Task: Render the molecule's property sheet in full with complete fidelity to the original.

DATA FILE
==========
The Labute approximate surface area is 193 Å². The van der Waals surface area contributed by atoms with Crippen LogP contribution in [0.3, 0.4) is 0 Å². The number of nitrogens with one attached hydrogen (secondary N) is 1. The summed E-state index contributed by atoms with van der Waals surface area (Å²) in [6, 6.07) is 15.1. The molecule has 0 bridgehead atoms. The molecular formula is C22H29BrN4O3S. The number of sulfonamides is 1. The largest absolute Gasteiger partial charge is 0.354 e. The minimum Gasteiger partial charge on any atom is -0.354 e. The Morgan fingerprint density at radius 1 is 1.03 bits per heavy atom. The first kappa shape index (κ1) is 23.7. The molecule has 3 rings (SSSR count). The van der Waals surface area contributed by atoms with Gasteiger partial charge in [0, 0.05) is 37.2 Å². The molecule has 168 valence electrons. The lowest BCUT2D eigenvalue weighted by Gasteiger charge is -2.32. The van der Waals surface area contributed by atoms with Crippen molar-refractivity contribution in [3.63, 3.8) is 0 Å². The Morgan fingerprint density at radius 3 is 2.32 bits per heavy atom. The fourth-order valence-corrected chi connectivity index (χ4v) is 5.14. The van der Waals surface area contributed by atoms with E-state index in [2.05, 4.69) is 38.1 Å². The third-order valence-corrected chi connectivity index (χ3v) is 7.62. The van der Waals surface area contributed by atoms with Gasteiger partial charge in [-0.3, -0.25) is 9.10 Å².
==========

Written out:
The Labute approximate surface area is 193 Å². The van der Waals surface area contributed by atoms with Crippen LogP contribution in [0.3, 0.4) is 0 Å². The number of nitrogens with one attached hydrogen (secondary N) is 1. The summed E-state index contributed by atoms with van der Waals surface area (Å²) in [6, 6.07) is 15.1. The molecule has 0 bridgehead atoms. The molecular formula is C22H29BrN4O3S. The number of sulfonamides is 1. The largest absolute Gasteiger partial charge is 0.354 e. The minimum Gasteiger partial charge on any atom is -0.354 e. The Morgan fingerprint density at radius 1 is 1.03 bits per heavy atom. The first kappa shape index (κ1) is 23.7. The molecule has 3 rings (SSSR count). The van der Waals surface area contributed by atoms with Gasteiger partial charge in [0, 0.05) is 37.2 Å². The molecule has 168 valence electrons. The lowest BCUT2D eigenvalue weighted by Gasteiger charge is -2.32. The van der Waals surface area contributed by atoms with Crippen molar-refractivity contribution in [3.63, 3.8) is 0 Å². The Morgan fingerprint density at radius 3 is 2.32 bits per heavy atom. The fourth-order valence-corrected chi connectivity index (χ4v) is 5.14. The van der Waals surface area contributed by atoms with E-state index in [2.05, 4.69) is 38.1 Å². The third-order valence-corrected chi connectivity index (χ3v) is 7.62. The van der Waals surface area contributed by atoms with Gasteiger partial charge in [-0.3, -0.25) is 9.10 Å².